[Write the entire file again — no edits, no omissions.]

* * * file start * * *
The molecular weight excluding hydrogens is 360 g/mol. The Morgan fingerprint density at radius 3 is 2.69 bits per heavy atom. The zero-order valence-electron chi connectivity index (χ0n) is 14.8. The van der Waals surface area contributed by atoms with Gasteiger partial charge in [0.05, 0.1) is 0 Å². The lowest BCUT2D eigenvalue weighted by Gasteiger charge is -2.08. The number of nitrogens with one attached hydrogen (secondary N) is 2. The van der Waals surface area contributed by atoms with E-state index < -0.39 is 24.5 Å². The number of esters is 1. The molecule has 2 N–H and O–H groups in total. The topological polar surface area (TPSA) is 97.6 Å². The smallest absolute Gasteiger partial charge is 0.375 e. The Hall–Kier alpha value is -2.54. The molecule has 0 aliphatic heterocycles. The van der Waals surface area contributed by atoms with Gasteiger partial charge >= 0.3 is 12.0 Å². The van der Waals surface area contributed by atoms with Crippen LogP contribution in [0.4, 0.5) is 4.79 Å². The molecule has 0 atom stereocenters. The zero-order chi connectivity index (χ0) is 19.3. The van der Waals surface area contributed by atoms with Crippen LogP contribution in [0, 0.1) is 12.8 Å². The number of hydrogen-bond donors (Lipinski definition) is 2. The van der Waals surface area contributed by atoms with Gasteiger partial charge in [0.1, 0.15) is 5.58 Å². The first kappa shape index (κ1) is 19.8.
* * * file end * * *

The molecular weight excluding hydrogens is 360 g/mol. The Morgan fingerprint density at radius 3 is 2.69 bits per heavy atom. The zero-order valence-electron chi connectivity index (χ0n) is 14.8. The van der Waals surface area contributed by atoms with Gasteiger partial charge in [0.05, 0.1) is 0 Å². The lowest BCUT2D eigenvalue weighted by Gasteiger charge is -2.08. The number of nitrogens with one attached hydrogen (secondary N) is 2. The van der Waals surface area contributed by atoms with E-state index < -0.39 is 24.5 Å². The number of esters is 1. The molecule has 2 N–H and O–H groups in total. The topological polar surface area (TPSA) is 97.6 Å². The smallest absolute Gasteiger partial charge is 0.375 e. The Hall–Kier alpha value is -2.54. The molecule has 0 aliphatic heterocycles. The van der Waals surface area contributed by atoms with Gasteiger partial charge >= 0.3 is 12.0 Å². The van der Waals surface area contributed by atoms with Crippen LogP contribution in [0.4, 0.5) is 4.79 Å². The molecule has 0 atom stereocenters. The zero-order chi connectivity index (χ0) is 19.3. The van der Waals surface area contributed by atoms with Crippen LogP contribution in [0, 0.1) is 12.8 Å². The number of hydrogen-bond donors (Lipinski definition) is 2. The van der Waals surface area contributed by atoms with Gasteiger partial charge in [0.1, 0.15) is 5.58 Å². The first kappa shape index (κ1) is 19.8.